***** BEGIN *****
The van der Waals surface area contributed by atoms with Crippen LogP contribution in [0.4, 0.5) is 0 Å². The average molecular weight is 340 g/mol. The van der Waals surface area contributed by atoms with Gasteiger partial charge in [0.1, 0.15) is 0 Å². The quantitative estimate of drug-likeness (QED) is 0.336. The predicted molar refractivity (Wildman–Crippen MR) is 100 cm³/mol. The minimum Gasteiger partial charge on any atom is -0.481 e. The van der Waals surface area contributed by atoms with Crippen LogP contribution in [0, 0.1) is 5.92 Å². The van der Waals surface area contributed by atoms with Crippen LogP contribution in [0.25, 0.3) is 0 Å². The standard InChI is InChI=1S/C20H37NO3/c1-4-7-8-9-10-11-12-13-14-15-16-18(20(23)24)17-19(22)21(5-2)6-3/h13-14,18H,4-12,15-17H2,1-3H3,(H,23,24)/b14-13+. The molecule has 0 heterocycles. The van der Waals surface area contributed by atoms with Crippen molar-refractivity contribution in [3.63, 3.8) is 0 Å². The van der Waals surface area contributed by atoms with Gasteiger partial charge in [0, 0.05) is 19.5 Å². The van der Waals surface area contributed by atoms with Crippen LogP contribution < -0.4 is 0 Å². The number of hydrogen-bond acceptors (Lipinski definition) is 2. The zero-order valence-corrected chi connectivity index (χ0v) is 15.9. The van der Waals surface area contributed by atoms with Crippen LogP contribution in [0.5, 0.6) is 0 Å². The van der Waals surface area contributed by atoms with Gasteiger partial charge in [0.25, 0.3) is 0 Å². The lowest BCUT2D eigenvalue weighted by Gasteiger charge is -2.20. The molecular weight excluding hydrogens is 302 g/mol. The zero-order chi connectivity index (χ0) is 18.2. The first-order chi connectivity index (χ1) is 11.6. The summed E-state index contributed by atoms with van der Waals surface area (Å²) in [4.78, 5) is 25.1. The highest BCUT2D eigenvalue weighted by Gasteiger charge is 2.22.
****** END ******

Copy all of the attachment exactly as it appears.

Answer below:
The van der Waals surface area contributed by atoms with Crippen LogP contribution in [0.4, 0.5) is 0 Å². The average molecular weight is 340 g/mol. The van der Waals surface area contributed by atoms with Gasteiger partial charge in [0.1, 0.15) is 0 Å². The quantitative estimate of drug-likeness (QED) is 0.336. The predicted molar refractivity (Wildman–Crippen MR) is 100 cm³/mol. The minimum Gasteiger partial charge on any atom is -0.481 e. The van der Waals surface area contributed by atoms with Crippen LogP contribution in [0, 0.1) is 5.92 Å². The van der Waals surface area contributed by atoms with Crippen LogP contribution in [0.25, 0.3) is 0 Å². The standard InChI is InChI=1S/C20H37NO3/c1-4-7-8-9-10-11-12-13-14-15-16-18(20(23)24)17-19(22)21(5-2)6-3/h13-14,18H,4-12,15-17H2,1-3H3,(H,23,24)/b14-13+. The molecule has 0 heterocycles. The van der Waals surface area contributed by atoms with Crippen molar-refractivity contribution in [3.63, 3.8) is 0 Å². The van der Waals surface area contributed by atoms with Gasteiger partial charge in [0, 0.05) is 19.5 Å². The van der Waals surface area contributed by atoms with Crippen LogP contribution < -0.4 is 0 Å². The number of hydrogen-bond acceptors (Lipinski definition) is 2. The zero-order valence-corrected chi connectivity index (χ0v) is 15.9. The van der Waals surface area contributed by atoms with Crippen LogP contribution in [0.5, 0.6) is 0 Å². The van der Waals surface area contributed by atoms with Gasteiger partial charge in [0.25, 0.3) is 0 Å². The lowest BCUT2D eigenvalue weighted by Gasteiger charge is -2.20. The molecular weight excluding hydrogens is 302 g/mol. The zero-order chi connectivity index (χ0) is 18.2. The first-order chi connectivity index (χ1) is 11.6. The summed E-state index contributed by atoms with van der Waals surface area (Å²) in [4.78, 5) is 25.1. The highest BCUT2D eigenvalue weighted by Gasteiger charge is 2.22.